Financial regulator expected to unveil additional debt control measures

Oct 25, 2021, 09:41 am

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AsiaToday reporter Lee Joo-hyung

South Korea’s financial authorities are expected to toughen up rules for the current debt service ratios, or DSR, as part of its effort to tame runaway household debt. While it has loosened control on extension of “jeonse” loans for people who actually need to borrow to rent a home to live in, the authorities are expected to maintain their stance of strengthening household debt control.

According to the financial industry on Sunday, the policymaking Financial Services Commission (FSC) is planning to unveil a set of measures Tuesday aimed at controlling household debt, with a focus on the current DSR – the maximum amount of credit loans allowed for individuals compared to their disposable income. The additional measures reportedly include a plan to raise banks’ repayment ratio on borrowers so that principal repayment is made from the beginning. 

Previously, FSC Chairman Koh Seung-beom had said the most important thing is to “strengthen the review of repayment capability of borrowers.” He said the upcoming measures would include speeding up the schedule for the introduction of the toughened regulations on mortgage loans through the DSR, controlling household debt from non-banking financial sectors, and strengthening the qualitative aspect of household debt control. 

If stricter DSR rule is applied, the loan limit will be reduced. Unlike the loan-to-value (LTV) ratio restrictions that calculate only the mortgage loan limit, the DSR restrictions will include the repayment of principal and interest on all financial institutions.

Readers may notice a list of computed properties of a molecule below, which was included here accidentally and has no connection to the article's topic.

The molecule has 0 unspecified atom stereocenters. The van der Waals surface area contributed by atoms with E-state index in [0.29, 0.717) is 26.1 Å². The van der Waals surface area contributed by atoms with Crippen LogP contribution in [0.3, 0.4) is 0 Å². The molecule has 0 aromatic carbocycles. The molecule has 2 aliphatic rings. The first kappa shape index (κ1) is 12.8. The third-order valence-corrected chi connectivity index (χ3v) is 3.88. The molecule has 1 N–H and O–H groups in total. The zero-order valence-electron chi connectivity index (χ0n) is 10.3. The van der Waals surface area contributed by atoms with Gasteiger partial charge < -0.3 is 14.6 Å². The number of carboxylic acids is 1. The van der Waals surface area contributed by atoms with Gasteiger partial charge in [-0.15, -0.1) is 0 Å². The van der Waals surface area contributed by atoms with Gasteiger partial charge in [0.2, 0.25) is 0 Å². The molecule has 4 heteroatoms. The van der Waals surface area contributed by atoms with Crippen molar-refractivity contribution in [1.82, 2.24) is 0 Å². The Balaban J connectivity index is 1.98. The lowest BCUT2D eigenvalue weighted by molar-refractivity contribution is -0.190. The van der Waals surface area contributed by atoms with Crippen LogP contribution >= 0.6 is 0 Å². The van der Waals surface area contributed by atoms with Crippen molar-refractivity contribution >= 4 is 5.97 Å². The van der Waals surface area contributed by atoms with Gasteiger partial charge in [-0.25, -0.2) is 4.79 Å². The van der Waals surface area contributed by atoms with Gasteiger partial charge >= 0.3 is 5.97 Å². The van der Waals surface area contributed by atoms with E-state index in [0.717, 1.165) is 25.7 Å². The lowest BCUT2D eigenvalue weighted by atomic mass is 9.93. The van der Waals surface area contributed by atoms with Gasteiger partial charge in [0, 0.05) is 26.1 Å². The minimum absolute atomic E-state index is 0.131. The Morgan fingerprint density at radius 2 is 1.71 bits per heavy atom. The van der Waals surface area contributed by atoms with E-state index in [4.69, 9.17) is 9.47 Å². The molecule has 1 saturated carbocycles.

Since last July, banks and non-banks have applied a 40-percent and 60-percent DSR ratio, respectively, for the purchase of homes valued at 600 million won or more in speculation-prone regions as well as for credit loans exceeding 100 million won.

The financial regulator is expected to apply the rule to borrowers who have an outstanding loan worth more than 200 million won from July next year and the rule will be applied to borrowers who have an outstanding loan worth more than 100 million won from a year later. The financial regulator is likely to speed up the schedule for the introduction of the rules when it unveils additional measures Tuesday. 

As a result, the loanable amount is significantly reduced mainly for low-incomers rather than high-income earners. In the case of credit loans, it will become difficult for even high-incomers to borrow.

The 40-percent DSR ratio, which is applied to banks, is expected to be applied to the second financial sector as well. However, the regulator is unlikely to apply the DSR ratio on loans for home rentals amid growing complaints that the recently toughened loan regulations have made it hard for renters to borrow money.

Instead, lending standards are expected to be stricter. Borrowers are expected to borrow money from commercial banks only as much as the home rental price has risen, and the single-home owners must pass the review of banks in order to apply for a loan.

#Financial Services Commission #DSR 
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